Acrylic painting materials list
Getting Started With Acrylics
So you’re ready to get serious about painting! Here’s my list of recommended materials to get you started at one of my multi-day painting events if you’ll be using acrylic paints. I’ve put as much detail as I can think of as well as suggested brands for beginners (good quality to get professional looking results, without paying ridiculous prices).
Summary of what you will need: 1 set of paints; at least 3 brushes; palette/white plastic ice cream container lid; canvases/pieces of paper; pencil & eraser; a water cup.
This article is about acrylic painting, if you’re considering getting started with oil paint, click here
It’s worth noting that learning to paint can have quite a large upfront cost (well, I like to think of it as an investment). That’s why Art In Bloom runs acrylic painting classes with all materials included and step by step instructions, so that you can try it all out and see if you like painting before you go all in. Check our our acrylic painting classes here.
1. Acrylic Paints
Recommended colours: a true red (cadmium or vermillion), a cool blue (cerulean, pythalo, cobalt or cyan), a warm blue (ultramarine), a yellow (cadmium/lemon), titanium white, yellow ochre, burnt umber and black.
Recommended brand is Pebeo Studio Acrylics, set of 18x12mL PLUS get a bigger size of titanium white. As you paint you’ll figure out which colours you use the most and you can buy bigger tubes of those colours as well.
If your whole painting is one particular shade of colour (e.g pink), I really recommend just buying that shade vs trying to mix lots of it. Acrylics dry so fast and a few shades darker so it can be very hard mixing a previous shade you’ve made.
Cost: Pebeo Studio Acrylics $12-20 from Gordon Harris
Or paper. Or MDF board that’s been painted white. Start with whatever’s in your budget.
I recommend a stretched canvas instead of the canvas boards/paper/anything else because they will be ready to hang up on your wall once the painting is complete and you don’t have to worry about the expense of framing afterwards! Plus, framing looks a bit traditional/classical. A stretched canvas is much more contemporary.
A good beginner size is 12×16’’ and for the next painting go larger! You can buy whatever size you want but it can be verrrryyy daunting looking at a large blank canvas.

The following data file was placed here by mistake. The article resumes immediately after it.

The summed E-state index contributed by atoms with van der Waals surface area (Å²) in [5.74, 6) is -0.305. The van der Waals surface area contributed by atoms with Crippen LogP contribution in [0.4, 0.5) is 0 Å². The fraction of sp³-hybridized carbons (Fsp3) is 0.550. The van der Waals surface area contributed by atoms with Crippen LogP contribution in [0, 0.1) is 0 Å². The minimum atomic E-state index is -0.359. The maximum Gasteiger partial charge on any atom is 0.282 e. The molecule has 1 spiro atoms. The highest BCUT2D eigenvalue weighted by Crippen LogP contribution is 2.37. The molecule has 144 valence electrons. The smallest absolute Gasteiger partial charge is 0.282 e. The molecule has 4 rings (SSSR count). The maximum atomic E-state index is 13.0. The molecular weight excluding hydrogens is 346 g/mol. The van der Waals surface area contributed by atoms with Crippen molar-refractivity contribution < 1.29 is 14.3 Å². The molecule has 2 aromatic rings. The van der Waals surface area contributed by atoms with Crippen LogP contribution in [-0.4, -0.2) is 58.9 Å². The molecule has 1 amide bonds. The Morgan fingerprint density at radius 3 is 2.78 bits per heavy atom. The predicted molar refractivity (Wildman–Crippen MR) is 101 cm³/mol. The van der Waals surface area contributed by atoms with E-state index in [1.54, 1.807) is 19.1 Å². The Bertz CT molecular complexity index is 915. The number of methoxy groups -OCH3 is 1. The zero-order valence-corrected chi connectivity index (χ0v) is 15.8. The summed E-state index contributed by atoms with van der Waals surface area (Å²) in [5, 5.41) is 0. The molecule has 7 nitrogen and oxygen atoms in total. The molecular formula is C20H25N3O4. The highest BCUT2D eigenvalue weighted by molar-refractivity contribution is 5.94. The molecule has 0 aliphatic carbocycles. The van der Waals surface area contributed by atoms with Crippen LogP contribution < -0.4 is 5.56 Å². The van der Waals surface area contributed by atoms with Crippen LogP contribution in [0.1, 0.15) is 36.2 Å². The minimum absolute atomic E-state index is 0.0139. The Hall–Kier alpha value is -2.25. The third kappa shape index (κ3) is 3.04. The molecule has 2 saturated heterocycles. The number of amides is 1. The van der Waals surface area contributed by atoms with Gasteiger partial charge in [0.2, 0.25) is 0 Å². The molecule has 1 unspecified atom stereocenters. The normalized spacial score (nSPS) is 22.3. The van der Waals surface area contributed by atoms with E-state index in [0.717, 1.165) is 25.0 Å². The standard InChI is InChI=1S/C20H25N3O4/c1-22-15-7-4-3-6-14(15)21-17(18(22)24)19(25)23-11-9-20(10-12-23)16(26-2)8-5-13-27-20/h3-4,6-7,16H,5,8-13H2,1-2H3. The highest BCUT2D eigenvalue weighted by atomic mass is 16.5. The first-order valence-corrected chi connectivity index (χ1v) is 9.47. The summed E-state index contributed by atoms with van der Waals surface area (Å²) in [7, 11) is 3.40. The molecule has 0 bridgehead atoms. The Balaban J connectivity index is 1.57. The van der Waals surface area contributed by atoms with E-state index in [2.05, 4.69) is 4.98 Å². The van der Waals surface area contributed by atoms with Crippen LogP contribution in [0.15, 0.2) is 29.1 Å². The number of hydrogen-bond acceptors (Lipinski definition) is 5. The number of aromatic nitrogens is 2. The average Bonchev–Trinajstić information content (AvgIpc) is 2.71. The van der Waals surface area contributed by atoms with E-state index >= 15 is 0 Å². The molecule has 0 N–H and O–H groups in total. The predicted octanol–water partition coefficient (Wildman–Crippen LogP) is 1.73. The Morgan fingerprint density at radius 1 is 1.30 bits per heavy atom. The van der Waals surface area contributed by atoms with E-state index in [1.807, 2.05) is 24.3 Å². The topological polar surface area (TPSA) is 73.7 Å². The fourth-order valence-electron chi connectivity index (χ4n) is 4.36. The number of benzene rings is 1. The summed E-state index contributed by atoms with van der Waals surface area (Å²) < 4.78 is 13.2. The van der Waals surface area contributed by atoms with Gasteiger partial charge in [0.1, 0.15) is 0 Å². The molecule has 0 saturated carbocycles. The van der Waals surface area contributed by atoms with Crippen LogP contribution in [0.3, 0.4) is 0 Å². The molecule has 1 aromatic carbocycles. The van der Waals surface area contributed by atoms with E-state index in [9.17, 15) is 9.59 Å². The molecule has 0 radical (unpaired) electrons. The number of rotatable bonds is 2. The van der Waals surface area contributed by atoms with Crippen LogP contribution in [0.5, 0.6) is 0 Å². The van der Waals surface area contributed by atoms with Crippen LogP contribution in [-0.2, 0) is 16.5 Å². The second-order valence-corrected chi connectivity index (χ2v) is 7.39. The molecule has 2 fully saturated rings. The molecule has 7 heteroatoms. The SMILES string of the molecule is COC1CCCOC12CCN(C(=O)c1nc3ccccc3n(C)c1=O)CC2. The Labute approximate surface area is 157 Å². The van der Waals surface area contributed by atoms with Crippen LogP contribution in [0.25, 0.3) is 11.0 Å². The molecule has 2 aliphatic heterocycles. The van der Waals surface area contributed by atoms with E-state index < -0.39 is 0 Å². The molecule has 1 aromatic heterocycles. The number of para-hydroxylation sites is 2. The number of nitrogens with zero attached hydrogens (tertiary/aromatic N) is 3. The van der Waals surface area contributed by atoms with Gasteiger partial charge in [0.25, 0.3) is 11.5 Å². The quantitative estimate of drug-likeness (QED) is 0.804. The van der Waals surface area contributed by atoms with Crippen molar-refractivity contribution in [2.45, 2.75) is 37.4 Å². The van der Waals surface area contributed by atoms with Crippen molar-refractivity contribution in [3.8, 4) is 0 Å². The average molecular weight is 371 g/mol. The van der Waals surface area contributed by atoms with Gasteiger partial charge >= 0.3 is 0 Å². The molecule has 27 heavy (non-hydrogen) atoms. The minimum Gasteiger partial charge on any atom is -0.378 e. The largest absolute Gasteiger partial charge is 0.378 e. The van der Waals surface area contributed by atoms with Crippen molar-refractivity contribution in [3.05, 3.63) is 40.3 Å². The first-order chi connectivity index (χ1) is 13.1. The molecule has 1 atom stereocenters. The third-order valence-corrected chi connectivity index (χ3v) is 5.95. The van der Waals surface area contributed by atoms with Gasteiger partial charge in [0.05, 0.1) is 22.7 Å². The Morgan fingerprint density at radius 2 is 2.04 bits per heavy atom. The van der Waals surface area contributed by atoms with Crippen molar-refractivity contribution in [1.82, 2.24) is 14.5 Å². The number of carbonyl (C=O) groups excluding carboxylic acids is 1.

There are generally 2 standard canvas depths (3/4 inch or 1 1/2 inch). Canvas frame depth is totally a personal preference on what you think looks best and whether you plan to frame it. Personally I like the 1 1/2 for large canvases, I paint over the sides and don’t frame them.
Cost: $7-12 for a stretched 12×16” canvas depending on the depth.
You’ll need the following brushes (see image below to match brushes with their names):
– 1x fine tipped Round or Rigger Brush – for fine detailing
– 1x small Bright or Flat or Filbert brush (less than 0.7cm wide) – for detailing
– 1x large Flat brush (at least as wide as an adult thumb ~2cm+) – for covering large areas of canvas
For 99.7% of my painting I use the above three brushes. Occasionally I use an extremely fine tipped brush for detailing and signing, and a sponge brush to cover large areas of canvas.
These are the three standard brushes and sizes you’ll see being used at all my Painting Parties and Painting in the Park events.
Brushes for acrylic painting can be synthetic/soft bristles or hog hair, depending on whether you want to achieve a smooth effect or see brush strokes.
Cost: from $1 each to…$$$ If you invest and look after 3 brushes (around $3-7 each), you wont need to replace them for a while.
Any white plastic surface for mixing colour on – this can be a white ice cream container lid, or the clear lid of a plastic take out container.
5. Water container
An old mug works fine.
6. Table easel (Optional)
If your painting is bigger than 12×16” you may feel the need for an easel. I sell these for $25 – let me know if you would like me to bring one in for you to buy. They are fully collapsible and extend to accommodate quite large canvases – see pic below.